Jaune Quick-to-See Smith


Jaune Quick-to-See Smith (b. 1940, Montana) is a contemporary Native artist and cultural arts worker. Her colorful, expressive compositions are home to a community of roaming figures and animals. Forming a dialogue between Native history and contemporary culture, the artist’s visual language draws from an abundance of sources. Characters from Salish and Cree-Chippewa-Ojibwe creation stories populate the artist’s compositions, acting as guides who expose myths of Western cultural hegemony.


Quick-to-See Smith was born in St. Ignatius and is an enrolled member of the Confederated Salish and Kootenai Tribes. She uses her platform as a universally known and celebrated Indigenous woman in the arts to uplift other Native artists and engage the art world with voices that have been culturally erased. Her life as an activist and educator feeds her work as an artist, amplifying social issues of Western colonialism, capitalism, and environmental justice. Smith received her BA in Art Education from Framingham State College, Massachusetts, and an MA in Visual Arts from the University of New Mexico in 1980. Smith’s work is in the collections of the Museum of Modern Art (Ecuador), Walker Art Center (Minnesota), Smithsonian American Art Museum (Washington D.C.) and Whitney Museum of American Art (New York), among others. She has an upcoming major retrospective at the Whitney, slated for 2023.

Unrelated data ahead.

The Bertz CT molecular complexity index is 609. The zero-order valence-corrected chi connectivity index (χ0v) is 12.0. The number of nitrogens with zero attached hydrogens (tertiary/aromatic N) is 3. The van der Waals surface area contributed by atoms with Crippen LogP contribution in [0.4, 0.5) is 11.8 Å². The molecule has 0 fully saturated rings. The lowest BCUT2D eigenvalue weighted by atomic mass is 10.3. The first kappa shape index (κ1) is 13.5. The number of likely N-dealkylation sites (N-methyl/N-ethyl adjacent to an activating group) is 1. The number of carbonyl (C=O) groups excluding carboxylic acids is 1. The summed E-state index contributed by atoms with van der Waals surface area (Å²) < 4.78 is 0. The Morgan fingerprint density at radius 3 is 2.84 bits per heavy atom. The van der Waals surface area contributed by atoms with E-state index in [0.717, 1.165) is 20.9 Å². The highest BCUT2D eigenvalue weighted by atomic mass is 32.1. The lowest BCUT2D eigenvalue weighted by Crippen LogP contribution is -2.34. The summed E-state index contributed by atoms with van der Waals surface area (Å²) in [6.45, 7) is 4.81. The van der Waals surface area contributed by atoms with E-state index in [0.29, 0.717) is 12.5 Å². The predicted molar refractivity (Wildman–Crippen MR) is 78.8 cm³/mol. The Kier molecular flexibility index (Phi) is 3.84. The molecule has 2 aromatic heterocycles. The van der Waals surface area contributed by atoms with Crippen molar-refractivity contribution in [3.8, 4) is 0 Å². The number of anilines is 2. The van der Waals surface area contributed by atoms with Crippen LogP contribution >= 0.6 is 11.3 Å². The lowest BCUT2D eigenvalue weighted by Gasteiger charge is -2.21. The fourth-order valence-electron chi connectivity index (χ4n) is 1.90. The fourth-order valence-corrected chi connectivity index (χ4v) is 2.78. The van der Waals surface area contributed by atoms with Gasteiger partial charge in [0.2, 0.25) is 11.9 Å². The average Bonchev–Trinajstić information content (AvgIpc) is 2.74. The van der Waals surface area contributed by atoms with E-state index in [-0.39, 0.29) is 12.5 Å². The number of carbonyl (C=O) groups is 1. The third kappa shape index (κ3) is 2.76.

related works

  • Kiki Smith’s figurative and oftentimes spiritual works are layered with meaning and encompass themes including Catholicism, fairy tales, and folklore. View her work.
  • Transavanguardia artist Mimmo Paladino draws from tribal and classical aesthetics to create modernist sculptures and prints. View his work.